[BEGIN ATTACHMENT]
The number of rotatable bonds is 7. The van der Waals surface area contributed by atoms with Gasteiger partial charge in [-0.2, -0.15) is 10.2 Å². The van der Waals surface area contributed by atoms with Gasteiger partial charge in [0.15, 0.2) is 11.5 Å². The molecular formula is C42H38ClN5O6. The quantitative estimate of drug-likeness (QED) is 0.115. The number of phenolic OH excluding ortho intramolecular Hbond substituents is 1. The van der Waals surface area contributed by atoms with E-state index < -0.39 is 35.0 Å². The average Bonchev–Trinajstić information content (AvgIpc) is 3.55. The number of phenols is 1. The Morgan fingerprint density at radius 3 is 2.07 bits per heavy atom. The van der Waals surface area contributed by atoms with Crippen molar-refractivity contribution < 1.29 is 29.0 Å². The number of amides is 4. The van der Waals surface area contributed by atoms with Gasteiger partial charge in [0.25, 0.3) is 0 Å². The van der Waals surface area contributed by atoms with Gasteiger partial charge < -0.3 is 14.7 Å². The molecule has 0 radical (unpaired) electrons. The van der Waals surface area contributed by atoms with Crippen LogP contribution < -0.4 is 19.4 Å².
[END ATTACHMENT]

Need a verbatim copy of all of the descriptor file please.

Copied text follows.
The number of rotatable bonds is 7. The van der Waals surface area contributed by atoms with Gasteiger partial charge in [-0.2, -0.15) is 10.2 Å². The van der Waals surface area contributed by atoms with Gasteiger partial charge in [0.15, 0.2) is 11.5 Å². The molecular formula is C42H38ClN5O6. The quantitative estimate of drug-likeness (QED) is 0.115. The number of phenolic OH excluding ortho intramolecular Hbond substituents is 1. The van der Waals surface area contributed by atoms with E-state index < -0.39 is 35.0 Å². The average Bonchev–Trinajstić information content (AvgIpc) is 3.55. The number of phenols is 1. The Morgan fingerprint density at radius 3 is 2.07 bits per heavy atom. The van der Waals surface area contributed by atoms with Crippen molar-refractivity contribution < 1.29 is 29.0 Å². The number of amides is 4. The van der Waals surface area contributed by atoms with Gasteiger partial charge in [0.25, 0.3) is 0 Å². The van der Waals surface area contributed by atoms with Gasteiger partial charge < -0.3 is 14.7 Å². The molecule has 0 radical (unpaired) electrons. The van der Waals surface area contributed by atoms with Crippen LogP contribution < -0.4 is 19.4 Å².